Who is the Portuguese leader in innovative research looking for a cure for breast cancer
Sandra Tavares is in charge of the project which has discovered a protein that allows predicting the effectiveness of chemotherapy.
Born in Espinho, 35-year-old Sandra Tavares leads the project development team that has discovered a protein that can predict the effectiveness of chemotherapy in patients with the most aggressive cancer disease.
Breast cancer is the most common among women and a leading cause of death in women. It is a very complex disease, with several subtypes, some more aggressive than others. Triple negative breast cancer.
It affects 13 in 100,000 women worldwide each year and accounts for 15% of invasive breast cancers. Triple negative means that none of the molecules for which treatment exists are present in these cancer cells. Despite being considered a rare type of breast cancer, the level of aggression and rapid metastasis are of concern because treatment options do not work and the vast majority of patients do not survive the worsening of the disease.
The complexity of triple negative breast cancer fascinated Sandra Tavares, who has a degree in biochemistry and a PhD from the Instituto Gulbenkian de Ciência. The first contact with the pathology took place during my PhD at this institute. It was, in fact, the research that she had already done on the disease that allowed him to join the research team as project manager of the Cytoskeletal Regulation & Cancer group at i3S.
The study, conducted in the Netherlands, concluded that a protein is present in cancer cells that allows predicting the effectiveness of chemotherapy in patients with this type of disease. The Portuguese researcher says that women with triple-negative breast cancer who have high levels of the FER protein “react better to chemotherapy with taxanes, a type of drug normally associated with slowing cell division and, consequently, tumor growth.”
“The triple negative is a type of breast cancer that from the moment it is diagnosed there are not many certainties about the evolution of the disease. With this tool we can develop a strategy to treat it more effectively, ”Sandra Tavares explains to NiT.
Using chemotherapy wisely
“When patients lack this protein, chemotherapy has no effect.”, underlines the researcher, who is part of the Cytoskeletal Regulation & Cancer group of i3S. Right now, scientists are working on developing a test to assess protein levels in triple-negative breast cancers.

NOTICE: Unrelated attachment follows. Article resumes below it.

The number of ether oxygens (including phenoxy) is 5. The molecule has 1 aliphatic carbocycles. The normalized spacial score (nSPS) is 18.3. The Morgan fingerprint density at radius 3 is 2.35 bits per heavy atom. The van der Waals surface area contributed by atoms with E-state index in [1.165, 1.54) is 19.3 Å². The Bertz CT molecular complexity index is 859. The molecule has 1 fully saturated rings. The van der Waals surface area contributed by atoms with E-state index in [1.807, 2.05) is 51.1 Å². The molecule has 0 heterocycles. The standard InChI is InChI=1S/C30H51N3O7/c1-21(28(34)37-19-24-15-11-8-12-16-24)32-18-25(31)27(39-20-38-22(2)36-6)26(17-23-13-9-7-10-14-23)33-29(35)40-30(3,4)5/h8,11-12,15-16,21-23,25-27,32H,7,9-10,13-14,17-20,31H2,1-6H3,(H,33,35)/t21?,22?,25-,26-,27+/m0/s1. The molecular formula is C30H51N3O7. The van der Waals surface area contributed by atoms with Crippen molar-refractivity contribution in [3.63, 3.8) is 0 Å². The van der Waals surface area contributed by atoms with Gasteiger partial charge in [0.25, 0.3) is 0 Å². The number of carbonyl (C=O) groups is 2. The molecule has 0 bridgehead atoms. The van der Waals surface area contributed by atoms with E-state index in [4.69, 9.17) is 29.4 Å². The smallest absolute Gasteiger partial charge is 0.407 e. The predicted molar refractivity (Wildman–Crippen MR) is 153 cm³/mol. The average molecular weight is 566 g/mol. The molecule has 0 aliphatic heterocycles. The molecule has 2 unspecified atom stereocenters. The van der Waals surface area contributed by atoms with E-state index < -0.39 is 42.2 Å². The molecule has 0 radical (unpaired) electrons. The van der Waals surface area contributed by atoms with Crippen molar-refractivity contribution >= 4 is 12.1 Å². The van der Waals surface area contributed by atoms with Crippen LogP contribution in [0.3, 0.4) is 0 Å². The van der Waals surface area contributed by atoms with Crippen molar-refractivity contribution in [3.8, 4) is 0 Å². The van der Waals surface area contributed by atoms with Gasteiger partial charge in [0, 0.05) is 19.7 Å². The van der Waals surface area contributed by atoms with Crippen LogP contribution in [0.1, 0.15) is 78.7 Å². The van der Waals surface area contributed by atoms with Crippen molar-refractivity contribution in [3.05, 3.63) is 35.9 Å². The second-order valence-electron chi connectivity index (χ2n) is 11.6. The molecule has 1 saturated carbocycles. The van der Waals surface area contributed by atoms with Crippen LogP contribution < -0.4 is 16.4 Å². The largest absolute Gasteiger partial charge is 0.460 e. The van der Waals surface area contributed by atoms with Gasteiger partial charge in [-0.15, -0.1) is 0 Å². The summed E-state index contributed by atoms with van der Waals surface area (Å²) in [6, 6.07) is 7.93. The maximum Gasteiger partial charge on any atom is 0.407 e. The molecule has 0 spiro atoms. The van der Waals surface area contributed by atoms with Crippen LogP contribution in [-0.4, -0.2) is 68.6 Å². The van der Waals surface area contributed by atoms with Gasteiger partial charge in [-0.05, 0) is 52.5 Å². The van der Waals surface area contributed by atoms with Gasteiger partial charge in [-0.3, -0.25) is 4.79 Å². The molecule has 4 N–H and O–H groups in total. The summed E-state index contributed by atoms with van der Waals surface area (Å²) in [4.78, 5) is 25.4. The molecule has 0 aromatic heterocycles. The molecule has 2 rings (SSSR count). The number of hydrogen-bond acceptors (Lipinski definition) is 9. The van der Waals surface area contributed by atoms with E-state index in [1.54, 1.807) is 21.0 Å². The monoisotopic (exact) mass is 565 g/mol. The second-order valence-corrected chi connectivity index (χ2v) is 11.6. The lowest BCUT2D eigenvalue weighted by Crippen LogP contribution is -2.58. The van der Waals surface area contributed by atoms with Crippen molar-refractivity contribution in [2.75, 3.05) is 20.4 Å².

This discovery could become a very useful tool for smarter use of chemotherapy. Right now, researchers are working on developing a test to assess protein levels in triple-negative breast cancers. The process under consideration is estimated to be simple, practical and available in all hospitals.
A test is carried out – called immunostaquimica – which is already used in health units for other purposes, such as in the search for estrogen receptors. The goal is to use it to detect the presence of the FER protein.
“Only in a short time it was possible to achieve these results – 5 years – because we bet on a multidisciplinary structure: doctors, specialists in biochemistry and molecular sciences”, reveals Sandra. And it is estimated that within a year or two it will be possible to take this test in all hospitals. In this way it will be possible to use chemotherapy in an intelligent way, that is, if they know from the beginning that the treatments will not be effective, doctors can opt for another approach, and thus women are spared the already known harmful effects.
L’Oréal Portugal Award
The researcher was awarded an L’Oréal Portugal Medal of Honor for women in science. The specialist wants to use the 15 thousand euros received for the award to identify the molecules involved in the process of development of metastases in triple negative breast cancer. For this, Sandra Tavares will carry out a combination of screening that will allow to evaluate the levels of gene and protein expression in three-dimensional structures that can be manipulated in the laboratory.
He revealed to NiT that “it was an honor to receive this award, which has great weight in the scientific community, both nationally and internationally”. Since its first edition, it has distinguished 61 young scientists in Portugal. The main objective is to encourage research and work developed by women in the fields of health and the environment, contributing to a more inclusive and equal society.